These two effects (capillary leakage and platelet reduction) will end up determining the alarm signs, which in turn serve to classify the disease and its management. It is during the critical phase when the blood count controls become more frequent, depending on the patient’s condition. If the patient is stable, the controls may be laxer, up to 48 hours, if severe, at least every 12 hours.

Typically, the signs of alarm are: nausea and vomiting (more than three times in less than one hour), inability to ingest fluids, lethargy, severe abdominal pain, skin or mucosal bleeding, platelet count lower than 100,000/mm3 and a significant increase in liver enzymes. The appearance of these signs constitutes an indication for the patient’s hospitalization (fever is not a sign of alarm). This phase lasts from 3 to 5 days and is the period in which the disease can resolve or worsen. Lastly, a recovery phase of 48 to 72 hours is characterized by clinical improvement and increase of the platelet count (4).

The treatment of dengue is hydration adequate to the weight and age of the patient so as to attenuate the effects of capillary leakage, and a symptomatic treatment of the discomfort caused by fever. A specific treatment for fever is not prescribed if it does not present discomfort and it is unrealistic to pretend not to have fever precisely in the febrile phase.


Currently only two drugs are approved for the treatment of these symptoms, namely, paracetamol and dipyrone, always considering their recommended maximum doses. There is no proven treatment to increase the number of platelets or other signs of alarm. Serious investigations are being conducted with the extract of the leaves of papaya, but the evidence is inconclusive (5, 6). Dengue vaccine is recommended for patients who have already suffered the disease at least once and have no contraindications.

The recommendations of the government agencies remain in force. In the presence of the symptoms and signs mentioned, it is recommended to seek a doctor. The physician then will classify the case into three types: 1) dengue with signs of alarm; 2) dengue without signs of alarm or 3) severe dengue. According to this classification, the physician will initiate outpatient treatment, he will keep the patient in observation for a few hours or admit the patient to the hospital.

The citizens are advised to report the disease and the treatment received, and especially to work on preventing it by eliminating the vector, because without the mosquito there is no disease. Any treatment that offers prompt remission or a sudden increase in platelets does not currently have scientific backing and should be dismissed.

Sisyphus could not get rid of his punishment, but today we have education and science that, if applied in an integral way, can help us move this great rock with much more ease, and maybe even get rid of this scourge completely.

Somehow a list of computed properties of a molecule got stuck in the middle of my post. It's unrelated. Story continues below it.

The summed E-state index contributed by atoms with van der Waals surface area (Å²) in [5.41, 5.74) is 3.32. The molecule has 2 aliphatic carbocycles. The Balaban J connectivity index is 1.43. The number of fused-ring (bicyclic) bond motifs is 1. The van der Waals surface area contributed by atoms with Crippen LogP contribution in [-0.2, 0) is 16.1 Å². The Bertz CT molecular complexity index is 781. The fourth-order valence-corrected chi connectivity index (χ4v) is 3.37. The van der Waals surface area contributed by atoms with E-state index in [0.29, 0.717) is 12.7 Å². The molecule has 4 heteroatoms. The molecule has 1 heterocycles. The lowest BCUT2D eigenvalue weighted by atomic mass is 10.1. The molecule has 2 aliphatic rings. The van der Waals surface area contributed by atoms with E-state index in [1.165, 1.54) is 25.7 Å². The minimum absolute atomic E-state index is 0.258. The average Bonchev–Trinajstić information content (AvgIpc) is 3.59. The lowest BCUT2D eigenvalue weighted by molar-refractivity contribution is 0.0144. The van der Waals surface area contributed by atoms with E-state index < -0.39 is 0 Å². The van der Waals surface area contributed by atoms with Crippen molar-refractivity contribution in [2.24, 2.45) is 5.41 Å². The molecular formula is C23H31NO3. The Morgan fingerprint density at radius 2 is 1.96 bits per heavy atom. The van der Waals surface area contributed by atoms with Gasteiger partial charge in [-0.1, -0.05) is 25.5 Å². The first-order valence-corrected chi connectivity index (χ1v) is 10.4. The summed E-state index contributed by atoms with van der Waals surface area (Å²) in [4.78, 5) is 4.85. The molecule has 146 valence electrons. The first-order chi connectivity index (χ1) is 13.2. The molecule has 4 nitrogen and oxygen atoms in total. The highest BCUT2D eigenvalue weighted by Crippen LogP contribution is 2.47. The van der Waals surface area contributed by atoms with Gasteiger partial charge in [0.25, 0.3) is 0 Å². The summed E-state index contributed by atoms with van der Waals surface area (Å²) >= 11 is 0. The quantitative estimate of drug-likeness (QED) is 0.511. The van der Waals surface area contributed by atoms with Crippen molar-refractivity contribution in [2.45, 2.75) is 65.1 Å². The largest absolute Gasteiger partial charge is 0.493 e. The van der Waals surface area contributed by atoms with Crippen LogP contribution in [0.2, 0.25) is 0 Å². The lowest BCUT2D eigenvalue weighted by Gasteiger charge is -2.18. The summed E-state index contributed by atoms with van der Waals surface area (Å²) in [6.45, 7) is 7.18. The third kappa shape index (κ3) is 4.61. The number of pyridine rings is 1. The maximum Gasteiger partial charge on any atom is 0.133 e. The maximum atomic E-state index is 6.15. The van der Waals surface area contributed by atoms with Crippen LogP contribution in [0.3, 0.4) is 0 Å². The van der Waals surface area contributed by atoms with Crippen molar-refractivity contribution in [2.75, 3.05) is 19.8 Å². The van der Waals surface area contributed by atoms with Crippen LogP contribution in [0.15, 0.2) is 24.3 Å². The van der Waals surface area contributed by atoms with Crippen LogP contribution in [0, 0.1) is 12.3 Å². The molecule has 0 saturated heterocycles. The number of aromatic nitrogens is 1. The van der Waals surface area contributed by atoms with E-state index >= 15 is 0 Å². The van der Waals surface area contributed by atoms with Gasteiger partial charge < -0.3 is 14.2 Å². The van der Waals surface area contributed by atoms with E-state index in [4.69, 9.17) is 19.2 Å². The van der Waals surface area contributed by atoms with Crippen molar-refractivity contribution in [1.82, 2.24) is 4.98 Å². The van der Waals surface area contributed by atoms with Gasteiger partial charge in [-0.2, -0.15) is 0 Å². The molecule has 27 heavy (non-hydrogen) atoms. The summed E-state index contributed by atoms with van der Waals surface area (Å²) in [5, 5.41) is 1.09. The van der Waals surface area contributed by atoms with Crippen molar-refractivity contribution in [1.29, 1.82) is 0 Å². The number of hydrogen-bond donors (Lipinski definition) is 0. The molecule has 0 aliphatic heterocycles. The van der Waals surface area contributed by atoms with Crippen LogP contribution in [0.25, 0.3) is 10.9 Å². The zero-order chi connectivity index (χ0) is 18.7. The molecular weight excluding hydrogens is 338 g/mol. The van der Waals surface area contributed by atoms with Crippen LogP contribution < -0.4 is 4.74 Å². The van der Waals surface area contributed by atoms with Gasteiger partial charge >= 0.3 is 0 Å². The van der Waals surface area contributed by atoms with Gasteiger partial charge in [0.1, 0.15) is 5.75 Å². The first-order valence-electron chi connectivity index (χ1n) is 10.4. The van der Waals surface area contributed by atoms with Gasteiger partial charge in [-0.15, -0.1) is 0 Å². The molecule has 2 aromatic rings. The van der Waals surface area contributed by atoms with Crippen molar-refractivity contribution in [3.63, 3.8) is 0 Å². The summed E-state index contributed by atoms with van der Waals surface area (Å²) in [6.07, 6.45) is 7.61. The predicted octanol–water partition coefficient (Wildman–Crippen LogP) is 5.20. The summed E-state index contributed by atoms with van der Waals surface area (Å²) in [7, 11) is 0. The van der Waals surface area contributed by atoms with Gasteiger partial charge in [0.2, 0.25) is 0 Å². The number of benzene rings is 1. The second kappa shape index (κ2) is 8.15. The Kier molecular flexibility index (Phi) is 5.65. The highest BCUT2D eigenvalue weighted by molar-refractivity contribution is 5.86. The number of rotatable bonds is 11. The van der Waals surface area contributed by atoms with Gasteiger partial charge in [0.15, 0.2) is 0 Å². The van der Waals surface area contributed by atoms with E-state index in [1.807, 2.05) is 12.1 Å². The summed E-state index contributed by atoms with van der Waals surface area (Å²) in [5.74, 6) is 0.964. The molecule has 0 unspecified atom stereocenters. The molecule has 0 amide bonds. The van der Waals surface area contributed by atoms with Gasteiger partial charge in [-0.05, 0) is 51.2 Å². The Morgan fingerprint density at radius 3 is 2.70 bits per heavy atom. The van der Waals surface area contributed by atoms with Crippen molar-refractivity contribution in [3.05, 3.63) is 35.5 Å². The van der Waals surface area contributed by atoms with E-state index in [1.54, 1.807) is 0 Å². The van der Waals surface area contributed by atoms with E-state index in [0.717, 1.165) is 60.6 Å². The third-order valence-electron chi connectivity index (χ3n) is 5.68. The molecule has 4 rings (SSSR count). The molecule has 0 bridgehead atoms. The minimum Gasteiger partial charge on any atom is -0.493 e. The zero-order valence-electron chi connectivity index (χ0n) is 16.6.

1. ABC Color. Arbo acusa de negligente al sistema de salud por el dengue – Edición Impresa – ABC Color. [citado 7 de marzo de 2018]. Disponible en: http://www.abc.com.py/edicion-impresa/politica/arbo-acusa-de-negligente-al-sistema-de-salud-por-el-dengue-1680141.html
  2. Dengue: guías para el diagnóstico, tratamiento, prevención y control. [citado 7 de marzo de 2018]. Disponible en: https://www.mspbs.gov.py/dependencias/imt/adjunto/e347a4-dengueCONTROL.pdf
  3. OMS | Dengue y dengue grave. WHO. [citado 8 de marzo de 2018]. Disponible en: http://www.who.int/mediacentre/factsheets/fs117/es/
  4. Dengue: abordaje inicial y tratamiento. [citado 8 de marzo de 2018]. Disponible en: https://www.mspbs.gov.py/dependencias/imt/adjunto/b5a976-Dengue2.pdf
  5. Ahmad N, Fazal H, Ayaz M, Abbasi BH, Mohammad I, Fazal L. Dengue fever treatment with Carica papaya leaves extracts. Asian Pac J Trop Biomed. 2011;1(4):330-333. https://doi.org/10.1016/S2221-1691(11)60055-5
  6. Hettige S. Guidelines in using carica papaya leaf extract for Dengue fever patients. BMJ 2015;351. https://doi.org/10.1136/bmj.h4661


Translation of the original article published by Ciencia del Sur. Translators: Julio Torales, Israel González, and staff of Revista Medicina Clínica y Social


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Osvaldo Meza es médico especializado en Medicina Interna por la Universidad Católica de Asunción (UCA) y editor de Ciencias Médicas en Ciencia del Sur. Forma parte de la Asociación Paraguaya Racionalista, y entre sus aficiones se encuentran la física, astronomía, la divulgación científica y el pensamiento crítico.